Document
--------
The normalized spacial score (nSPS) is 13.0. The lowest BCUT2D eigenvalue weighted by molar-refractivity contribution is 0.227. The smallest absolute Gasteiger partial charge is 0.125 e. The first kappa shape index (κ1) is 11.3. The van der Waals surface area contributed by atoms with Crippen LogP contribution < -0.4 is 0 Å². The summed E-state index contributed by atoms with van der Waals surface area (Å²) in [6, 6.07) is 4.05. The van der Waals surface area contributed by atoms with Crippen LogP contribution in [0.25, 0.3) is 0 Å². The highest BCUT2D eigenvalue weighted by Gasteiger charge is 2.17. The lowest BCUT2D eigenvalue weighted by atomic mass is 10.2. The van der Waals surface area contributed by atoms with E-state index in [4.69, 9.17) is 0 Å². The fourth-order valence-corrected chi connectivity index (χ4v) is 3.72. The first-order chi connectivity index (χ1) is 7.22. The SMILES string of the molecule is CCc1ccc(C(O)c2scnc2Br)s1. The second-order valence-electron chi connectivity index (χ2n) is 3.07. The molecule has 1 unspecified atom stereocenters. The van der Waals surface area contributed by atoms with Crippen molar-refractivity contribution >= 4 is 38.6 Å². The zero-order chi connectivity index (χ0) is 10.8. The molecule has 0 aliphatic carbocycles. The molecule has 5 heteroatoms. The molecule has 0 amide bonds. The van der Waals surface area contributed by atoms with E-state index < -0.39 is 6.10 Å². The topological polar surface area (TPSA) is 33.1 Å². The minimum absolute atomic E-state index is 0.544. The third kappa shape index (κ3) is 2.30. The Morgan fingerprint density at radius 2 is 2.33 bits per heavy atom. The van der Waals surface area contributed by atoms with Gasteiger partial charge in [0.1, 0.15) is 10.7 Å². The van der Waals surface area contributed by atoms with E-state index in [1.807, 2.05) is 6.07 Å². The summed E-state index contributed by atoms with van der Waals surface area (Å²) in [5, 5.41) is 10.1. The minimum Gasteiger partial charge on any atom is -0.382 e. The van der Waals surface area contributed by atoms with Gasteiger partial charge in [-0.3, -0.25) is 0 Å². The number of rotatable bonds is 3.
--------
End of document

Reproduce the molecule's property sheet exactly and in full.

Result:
The normalized spacial score (nSPS) is 13.0. The lowest BCUT2D eigenvalue weighted by molar-refractivity contribution is 0.227. The smallest absolute Gasteiger partial charge is 0.125 e. The first kappa shape index (κ1) is 11.3. The van der Waals surface area contributed by atoms with Crippen LogP contribution < -0.4 is 0 Å². The summed E-state index contributed by atoms with van der Waals surface area (Å²) in [6, 6.07) is 4.05. The van der Waals surface area contributed by atoms with Crippen LogP contribution in [0.25, 0.3) is 0 Å². The highest BCUT2D eigenvalue weighted by Gasteiger charge is 2.17. The lowest BCUT2D eigenvalue weighted by atomic mass is 10.2. The van der Waals surface area contributed by atoms with E-state index in [4.69, 9.17) is 0 Å². The fourth-order valence-corrected chi connectivity index (χ4v) is 3.72. The first-order chi connectivity index (χ1) is 7.22. The SMILES string of the molecule is CCc1ccc(C(O)c2scnc2Br)s1. The second-order valence-electron chi connectivity index (χ2n) is 3.07. The molecule has 1 unspecified atom stereocenters. The van der Waals surface area contributed by atoms with Crippen molar-refractivity contribution >= 4 is 38.6 Å². The zero-order chi connectivity index (χ0) is 10.8. The molecule has 0 aliphatic carbocycles. The molecule has 5 heteroatoms. The molecule has 0 amide bonds. The van der Waals surface area contributed by atoms with E-state index < -0.39 is 6.10 Å². The topological polar surface area (TPSA) is 33.1 Å². The minimum absolute atomic E-state index is 0.544. The third kappa shape index (κ3) is 2.30. The Morgan fingerprint density at radius 2 is 2.33 bits per heavy atom. The van der Waals surface area contributed by atoms with Gasteiger partial charge in [0.1, 0.15) is 10.7 Å². The van der Waals surface area contributed by atoms with E-state index in [1.807, 2.05) is 6.07 Å². The summed E-state index contributed by atoms with van der Waals surface area (Å²) in [5, 5.41) is 10.1. The minimum Gasteiger partial charge on any atom is -0.382 e. The van der Waals surface area contributed by atoms with Gasteiger partial charge in [-0.3, -0.25) is 0 Å². The number of rotatable bonds is 3.